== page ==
-Sleep disturbance

Emergency Resources

The above is for general educational purposes and is not intended to be a substitute for consultation with a trained professional. If you need assistance, please call me or email me so I can help you. If I can't, I will refer you to a reputable, reliable professional with experience helping people in your situation.

 

Social Anxiety Disorder

(Social Phobia)

Signs of Social Anxiety Disorder

(DSM-5)

Fear or anxiety about one or more social situations in which the individual is exposed to possible scrutiny by others, such as having a conversation or meeting unfamiliar people.

The individual fears that he or she will act in a way or show anxiety symptoms that will be humiliating or embarrassing, lead to rejection, or offend others.

Social situations almost always provoke fear or anxiety.

Social situations are avoided or endured with intense fear or anxiety.

The fear or anxiety is out of proportion to the actual threat posed by the social situation and to the sociocultural context.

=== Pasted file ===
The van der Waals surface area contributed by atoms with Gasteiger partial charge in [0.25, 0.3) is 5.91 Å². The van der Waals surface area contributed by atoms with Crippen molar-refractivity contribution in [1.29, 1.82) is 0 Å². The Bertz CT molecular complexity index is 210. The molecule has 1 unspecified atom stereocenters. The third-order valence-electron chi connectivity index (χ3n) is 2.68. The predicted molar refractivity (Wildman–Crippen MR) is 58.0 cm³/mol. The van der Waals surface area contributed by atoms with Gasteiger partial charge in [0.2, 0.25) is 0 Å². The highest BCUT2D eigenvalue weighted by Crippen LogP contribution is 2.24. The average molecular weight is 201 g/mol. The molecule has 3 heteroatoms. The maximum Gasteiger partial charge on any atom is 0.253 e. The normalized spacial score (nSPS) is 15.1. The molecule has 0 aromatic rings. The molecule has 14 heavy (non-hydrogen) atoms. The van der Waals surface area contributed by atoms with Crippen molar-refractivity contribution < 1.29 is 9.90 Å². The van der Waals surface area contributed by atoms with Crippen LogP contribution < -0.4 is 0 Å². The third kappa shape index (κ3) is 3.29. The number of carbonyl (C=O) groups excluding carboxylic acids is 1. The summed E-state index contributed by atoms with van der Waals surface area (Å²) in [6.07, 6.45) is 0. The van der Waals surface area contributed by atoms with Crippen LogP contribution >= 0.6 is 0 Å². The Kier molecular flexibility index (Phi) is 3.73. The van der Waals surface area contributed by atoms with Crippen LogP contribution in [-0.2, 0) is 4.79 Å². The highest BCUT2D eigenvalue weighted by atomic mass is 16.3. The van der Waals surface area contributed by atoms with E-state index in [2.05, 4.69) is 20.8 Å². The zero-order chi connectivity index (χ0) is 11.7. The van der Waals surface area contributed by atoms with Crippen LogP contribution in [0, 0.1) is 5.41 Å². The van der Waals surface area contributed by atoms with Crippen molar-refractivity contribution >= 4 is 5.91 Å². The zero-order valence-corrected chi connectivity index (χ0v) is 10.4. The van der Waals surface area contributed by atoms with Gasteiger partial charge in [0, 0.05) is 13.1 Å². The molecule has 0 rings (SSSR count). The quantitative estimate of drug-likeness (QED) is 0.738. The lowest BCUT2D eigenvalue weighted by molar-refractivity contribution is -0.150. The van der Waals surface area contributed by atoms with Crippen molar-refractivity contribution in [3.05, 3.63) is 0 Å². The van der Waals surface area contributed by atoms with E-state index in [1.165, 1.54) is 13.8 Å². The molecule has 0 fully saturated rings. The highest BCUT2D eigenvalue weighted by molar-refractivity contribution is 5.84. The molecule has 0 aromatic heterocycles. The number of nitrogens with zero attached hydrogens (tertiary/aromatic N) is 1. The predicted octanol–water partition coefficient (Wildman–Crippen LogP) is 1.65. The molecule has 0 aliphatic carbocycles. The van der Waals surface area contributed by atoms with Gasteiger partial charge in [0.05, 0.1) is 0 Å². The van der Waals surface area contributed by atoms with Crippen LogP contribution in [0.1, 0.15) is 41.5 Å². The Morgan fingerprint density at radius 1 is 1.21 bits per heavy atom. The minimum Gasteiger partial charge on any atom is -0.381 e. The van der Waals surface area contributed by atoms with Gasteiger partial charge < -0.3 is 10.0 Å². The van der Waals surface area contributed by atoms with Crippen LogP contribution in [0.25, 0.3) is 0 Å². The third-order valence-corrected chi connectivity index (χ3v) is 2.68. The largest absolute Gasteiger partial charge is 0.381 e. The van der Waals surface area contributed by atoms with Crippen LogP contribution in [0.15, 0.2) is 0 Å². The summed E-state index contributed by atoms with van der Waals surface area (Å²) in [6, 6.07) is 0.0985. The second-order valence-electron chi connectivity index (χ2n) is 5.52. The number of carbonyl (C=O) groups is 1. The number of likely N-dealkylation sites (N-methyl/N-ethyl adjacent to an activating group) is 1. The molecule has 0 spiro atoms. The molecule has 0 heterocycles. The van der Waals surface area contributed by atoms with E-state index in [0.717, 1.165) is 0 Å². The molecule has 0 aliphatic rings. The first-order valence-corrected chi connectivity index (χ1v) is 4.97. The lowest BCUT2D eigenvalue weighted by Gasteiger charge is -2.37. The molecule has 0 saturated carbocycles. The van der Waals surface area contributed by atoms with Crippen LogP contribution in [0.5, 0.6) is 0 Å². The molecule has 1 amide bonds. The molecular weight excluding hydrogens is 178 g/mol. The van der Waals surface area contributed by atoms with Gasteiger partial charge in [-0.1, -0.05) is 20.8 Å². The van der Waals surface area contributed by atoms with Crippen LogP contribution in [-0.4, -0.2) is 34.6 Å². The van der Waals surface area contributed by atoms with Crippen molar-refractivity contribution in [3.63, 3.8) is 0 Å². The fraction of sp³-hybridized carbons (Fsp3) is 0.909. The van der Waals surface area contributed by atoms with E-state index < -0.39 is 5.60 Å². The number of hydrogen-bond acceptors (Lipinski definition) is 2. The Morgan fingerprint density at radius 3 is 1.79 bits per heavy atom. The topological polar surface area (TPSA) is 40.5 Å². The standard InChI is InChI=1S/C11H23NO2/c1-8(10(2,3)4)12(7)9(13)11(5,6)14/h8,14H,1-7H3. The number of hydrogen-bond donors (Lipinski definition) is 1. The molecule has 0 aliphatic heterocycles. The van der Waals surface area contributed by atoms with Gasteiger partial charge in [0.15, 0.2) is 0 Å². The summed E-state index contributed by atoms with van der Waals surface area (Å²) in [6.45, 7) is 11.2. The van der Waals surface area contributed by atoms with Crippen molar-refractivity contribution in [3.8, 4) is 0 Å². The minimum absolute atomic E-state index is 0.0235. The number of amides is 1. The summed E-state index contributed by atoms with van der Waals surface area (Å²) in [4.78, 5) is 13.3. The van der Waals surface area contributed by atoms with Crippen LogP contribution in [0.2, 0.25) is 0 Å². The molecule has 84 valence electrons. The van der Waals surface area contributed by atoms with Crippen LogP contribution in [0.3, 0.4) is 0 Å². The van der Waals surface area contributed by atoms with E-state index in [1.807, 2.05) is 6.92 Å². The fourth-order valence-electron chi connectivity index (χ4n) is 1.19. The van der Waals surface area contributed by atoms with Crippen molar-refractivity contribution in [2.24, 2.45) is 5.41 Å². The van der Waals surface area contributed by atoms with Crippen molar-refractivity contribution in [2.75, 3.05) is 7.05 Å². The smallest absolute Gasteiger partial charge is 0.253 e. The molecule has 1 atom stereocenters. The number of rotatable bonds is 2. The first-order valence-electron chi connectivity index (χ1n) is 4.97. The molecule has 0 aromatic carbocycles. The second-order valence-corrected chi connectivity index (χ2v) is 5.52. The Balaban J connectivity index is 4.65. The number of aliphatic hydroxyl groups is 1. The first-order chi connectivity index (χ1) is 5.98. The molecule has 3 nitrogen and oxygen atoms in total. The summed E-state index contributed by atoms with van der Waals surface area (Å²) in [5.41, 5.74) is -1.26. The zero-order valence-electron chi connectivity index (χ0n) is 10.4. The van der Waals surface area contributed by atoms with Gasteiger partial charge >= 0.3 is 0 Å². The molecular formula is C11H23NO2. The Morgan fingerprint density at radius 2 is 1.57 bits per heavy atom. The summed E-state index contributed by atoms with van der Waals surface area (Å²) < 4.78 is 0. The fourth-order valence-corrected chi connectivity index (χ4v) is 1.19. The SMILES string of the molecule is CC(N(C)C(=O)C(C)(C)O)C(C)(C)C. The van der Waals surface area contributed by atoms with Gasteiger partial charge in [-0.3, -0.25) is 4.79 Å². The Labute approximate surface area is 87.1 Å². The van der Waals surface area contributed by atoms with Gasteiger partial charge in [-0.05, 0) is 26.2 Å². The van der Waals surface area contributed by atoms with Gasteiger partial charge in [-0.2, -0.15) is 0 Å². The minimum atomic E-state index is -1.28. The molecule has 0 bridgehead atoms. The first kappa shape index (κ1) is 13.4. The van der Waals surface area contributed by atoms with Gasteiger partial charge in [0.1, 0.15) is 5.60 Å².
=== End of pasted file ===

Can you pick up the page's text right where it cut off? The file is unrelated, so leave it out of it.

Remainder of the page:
The fear, anxiety, or avoidance is persistent, typically lasting 6 months or more.

The fear, anxiety, or avoidance causes clinically significant distress or impairment in social, occupational, or other important areas of functioning.

The fear, anxiety, or avoidance is not attributed to the effects substance abuse, a medication, or another medical condition.

The fear, anxiety, or avoidance is not better explained by the symptoms of another metnal disorder, such as panic disorder, body dysmorphic disorder, or autism spectrum disorder.

If another medical condition (such as Parkinson’s disease, obesity, disfigurement from burns or injury) is present, the fear, anxiety, or avoidance is clearly unrelated or is excessive.

Emergency Resources

 

The above is for general educational purposes and is not intended to be a substitute for consultation with a trained professional. If you need assistance, please call me or email me so I can help you. If I can't, I will refer you to a reputable, reliable professional with experience helping people in your situation.

Cognitive Therapy of Yuma

(928) 750 1774
kevinbenbow@counselingsecure.com

202 S 1st Ave #104 Yuma, AZ 85364

Life is not always easy. I'm here to help.

Resources

If you are thinking of hurting yourself,

please call the National Suicide Prevention Lifeline immediately: (800) 273-8255